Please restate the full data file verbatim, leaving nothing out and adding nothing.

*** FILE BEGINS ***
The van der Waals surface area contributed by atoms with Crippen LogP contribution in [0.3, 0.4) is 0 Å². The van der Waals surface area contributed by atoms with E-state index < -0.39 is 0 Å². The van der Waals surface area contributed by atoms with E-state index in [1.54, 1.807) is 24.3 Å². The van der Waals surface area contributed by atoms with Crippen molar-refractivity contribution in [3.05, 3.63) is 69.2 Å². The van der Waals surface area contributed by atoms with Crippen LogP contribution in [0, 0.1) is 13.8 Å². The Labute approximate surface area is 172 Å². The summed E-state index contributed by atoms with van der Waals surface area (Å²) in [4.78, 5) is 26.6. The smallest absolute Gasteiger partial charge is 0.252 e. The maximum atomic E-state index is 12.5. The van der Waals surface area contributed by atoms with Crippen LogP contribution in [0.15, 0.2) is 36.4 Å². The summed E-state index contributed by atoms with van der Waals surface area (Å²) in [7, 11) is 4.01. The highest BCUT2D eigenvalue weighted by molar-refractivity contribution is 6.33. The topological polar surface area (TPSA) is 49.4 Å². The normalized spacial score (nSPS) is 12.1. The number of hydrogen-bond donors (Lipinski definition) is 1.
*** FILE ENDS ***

The van der Waals surface area contributed by atoms with Crippen LogP contribution in [0.3, 0.4) is 0 Å². The van der Waals surface area contributed by atoms with E-state index < -0.39 is 0 Å². The van der Waals surface area contributed by atoms with E-state index in [1.54, 1.807) is 24.3 Å². The van der Waals surface area contributed by atoms with Crippen molar-refractivity contribution in [3.05, 3.63) is 69.2 Å². The van der Waals surface area contributed by atoms with Crippen LogP contribution in [0, 0.1) is 13.8 Å². The Labute approximate surface area is 172 Å². The summed E-state index contributed by atoms with van der Waals surface area (Å²) in [4.78, 5) is 26.6. The smallest absolute Gasteiger partial charge is 0.252 e. The maximum atomic E-state index is 12.5. The van der Waals surface area contributed by atoms with Crippen LogP contribution in [0.15, 0.2) is 36.4 Å². The summed E-state index contributed by atoms with van der Waals surface area (Å²) in [7, 11) is 4.01. The highest BCUT2D eigenvalue weighted by molar-refractivity contribution is 6.33. The topological polar surface area (TPSA) is 49.4 Å². The normalized spacial score (nSPS) is 12.1. The number of hydrogen-bond donors (Lipinski definition) is 1.